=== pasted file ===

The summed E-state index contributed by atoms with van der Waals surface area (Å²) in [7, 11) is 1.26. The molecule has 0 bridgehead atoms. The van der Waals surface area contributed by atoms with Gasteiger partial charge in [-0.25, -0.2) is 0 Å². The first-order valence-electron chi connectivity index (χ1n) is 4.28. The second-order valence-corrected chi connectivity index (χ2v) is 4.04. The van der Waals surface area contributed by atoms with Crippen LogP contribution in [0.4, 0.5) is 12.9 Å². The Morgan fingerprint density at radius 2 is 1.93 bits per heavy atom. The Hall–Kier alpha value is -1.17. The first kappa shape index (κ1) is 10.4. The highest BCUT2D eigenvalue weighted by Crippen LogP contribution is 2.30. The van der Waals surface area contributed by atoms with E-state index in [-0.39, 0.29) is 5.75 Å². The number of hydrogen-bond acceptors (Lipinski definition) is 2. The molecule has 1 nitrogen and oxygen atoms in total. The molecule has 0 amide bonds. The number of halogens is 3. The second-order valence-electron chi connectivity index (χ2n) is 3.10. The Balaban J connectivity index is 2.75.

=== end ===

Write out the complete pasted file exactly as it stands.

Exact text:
The summed E-state index contributed by atoms with van der Waals surface area (Å²) in [7, 11) is 1.26. The molecule has 0 bridgehead atoms. The van der Waals surface area contributed by atoms with Gasteiger partial charge in [-0.25, -0.2) is 0 Å². The first-order valence-electron chi connectivity index (χ1n) is 4.28. The second-order valence-corrected chi connectivity index (χ2v) is 4.04. The van der Waals surface area contributed by atoms with Crippen LogP contribution in [0.4, 0.5) is 12.9 Å². The Morgan fingerprint density at radius 2 is 1.93 bits per heavy atom. The Hall–Kier alpha value is -1.17. The first kappa shape index (κ1) is 10.4. The highest BCUT2D eigenvalue weighted by Crippen LogP contribution is 2.30. The van der Waals surface area contributed by atoms with E-state index in [-0.39, 0.29) is 5.75 Å². The number of hydrogen-bond acceptors (Lipinski definition) is 2. The molecule has 1 nitrogen and oxygen atoms in total. The molecule has 0 amide bonds. The number of halogens is 3. The second-order valence-electron chi connectivity index (χ2n) is 3.10. The Balaban J connectivity index is 2.75.